5. Jumping to conclusions. You make an unhealthy interpretation even though there are no facts that support your conclusion. Some examples:
Mind reading: You conclude that someone is reacting negatively to you and don’t find out if you are correct.
Fortune telling: You anticipate that things will turn out badly, and you feel convinced that your prediction is an already established fact.
Healthy response: You assume things are going well (that people like you, that you’re doing a good job, etc.) until you learn differently.
6. Magnifying or minimizing. You exaggerate the importance of insignificant events (such as your mistake or someone else’s achievement), or you inappropriately shrink the magnitude of significant events until they appear tiny (your own desirable qualities or anther person’s imperfections). This is also called the “binocular trick.”
Healthy response: You celebrate your achievements and others’ small and large. If you feel jealous, you acknowledge that and then remind yourself of your own gifts and share others’ happiness.
7. Basing facts on your emotions. You assume that your unhealthy emotions reflect he way things really are: “I feel it, therefore it must be true.”
Healthy response: You remind yourself that most days you feel better than you do today.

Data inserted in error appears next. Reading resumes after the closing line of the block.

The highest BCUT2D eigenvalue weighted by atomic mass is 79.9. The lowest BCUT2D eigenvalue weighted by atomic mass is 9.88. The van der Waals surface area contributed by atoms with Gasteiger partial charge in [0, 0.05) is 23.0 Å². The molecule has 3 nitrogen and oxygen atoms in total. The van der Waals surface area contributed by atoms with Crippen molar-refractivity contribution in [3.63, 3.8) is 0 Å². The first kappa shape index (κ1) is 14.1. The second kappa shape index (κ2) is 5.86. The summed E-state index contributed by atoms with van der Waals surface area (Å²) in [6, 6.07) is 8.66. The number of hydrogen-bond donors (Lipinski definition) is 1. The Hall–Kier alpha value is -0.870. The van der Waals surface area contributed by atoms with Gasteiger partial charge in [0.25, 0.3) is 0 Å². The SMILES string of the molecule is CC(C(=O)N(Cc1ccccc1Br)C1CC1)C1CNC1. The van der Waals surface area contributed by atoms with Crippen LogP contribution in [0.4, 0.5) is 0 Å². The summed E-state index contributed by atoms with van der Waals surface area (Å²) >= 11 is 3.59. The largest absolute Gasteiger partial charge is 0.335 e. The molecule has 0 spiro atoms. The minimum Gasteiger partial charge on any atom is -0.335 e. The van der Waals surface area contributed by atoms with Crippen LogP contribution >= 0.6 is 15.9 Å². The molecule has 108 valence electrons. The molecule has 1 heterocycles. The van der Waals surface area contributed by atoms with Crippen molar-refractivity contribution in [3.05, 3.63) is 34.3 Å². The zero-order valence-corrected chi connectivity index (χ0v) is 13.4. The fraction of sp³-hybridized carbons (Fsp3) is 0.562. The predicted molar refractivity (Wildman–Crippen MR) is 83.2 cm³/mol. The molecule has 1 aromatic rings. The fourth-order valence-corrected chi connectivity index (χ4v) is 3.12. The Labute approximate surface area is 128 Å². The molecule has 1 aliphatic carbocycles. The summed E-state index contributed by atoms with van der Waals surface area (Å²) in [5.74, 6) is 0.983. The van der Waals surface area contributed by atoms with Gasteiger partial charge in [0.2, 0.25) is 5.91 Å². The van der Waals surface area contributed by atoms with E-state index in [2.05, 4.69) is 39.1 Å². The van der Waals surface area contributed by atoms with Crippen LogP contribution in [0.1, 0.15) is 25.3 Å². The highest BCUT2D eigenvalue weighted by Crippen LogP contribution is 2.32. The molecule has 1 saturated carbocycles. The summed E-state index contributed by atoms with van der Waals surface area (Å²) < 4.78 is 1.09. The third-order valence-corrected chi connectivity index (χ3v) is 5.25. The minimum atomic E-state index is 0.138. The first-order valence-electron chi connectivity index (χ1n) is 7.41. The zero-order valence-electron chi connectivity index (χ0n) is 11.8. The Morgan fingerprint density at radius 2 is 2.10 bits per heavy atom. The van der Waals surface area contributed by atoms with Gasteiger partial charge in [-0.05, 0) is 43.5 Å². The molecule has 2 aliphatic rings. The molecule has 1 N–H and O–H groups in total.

8. Using “you should” statements. You try to motivate yourself with shoulds and shouldn’ts, as if you have to be punished before you can do anything. (“I really should exercise. I shouldn’t be so lazy.”) Musts and ought’s are also offenders. The emotional consequence is guilt. When you direct should statements toward others, you feel anger, frustration and resentment.
Healthy response: You motivate yourself by remembering good feelings or events that come with an activity. (“Exercise s hard, but I feel good afterward.”)
9. Labeling and mislabeling. These are extreme forms of generalizing. Instead of describing your error, you attach an unhealthy label to yourself. you say, “I’m a loser.” When someone else’s behavior rubs you the wrong way, you attach an unhealthy label to him, such as “He’s a real jerk.” Mislabeling involves describing an event with language that is highly colored and emotionally loaded. Example: Instead of saying someone drops her children off at daycare every day, you might say she “abandons her children to strangers.”
Healthy response: Acknowledge your error, put it in perspective and move on. (“I’m late to the meeting. That rarely happens. I’ll be on time next time.”)
10. Personalizing. You see yourself as the cause of some unhealthy external event that you were not responsible for. (“WE were late to the dinner party and caused the hostess to overcook the meal. If I had only pushed my husband to leave on time, this wouldn’t have happened.”)
Healthy response: You don’t take on the blame that belongs to other people. (“My husband wouldn’t stop watching the football game on TV and this made us late to the party. My husband was rude, but this wasn’t my fault.”)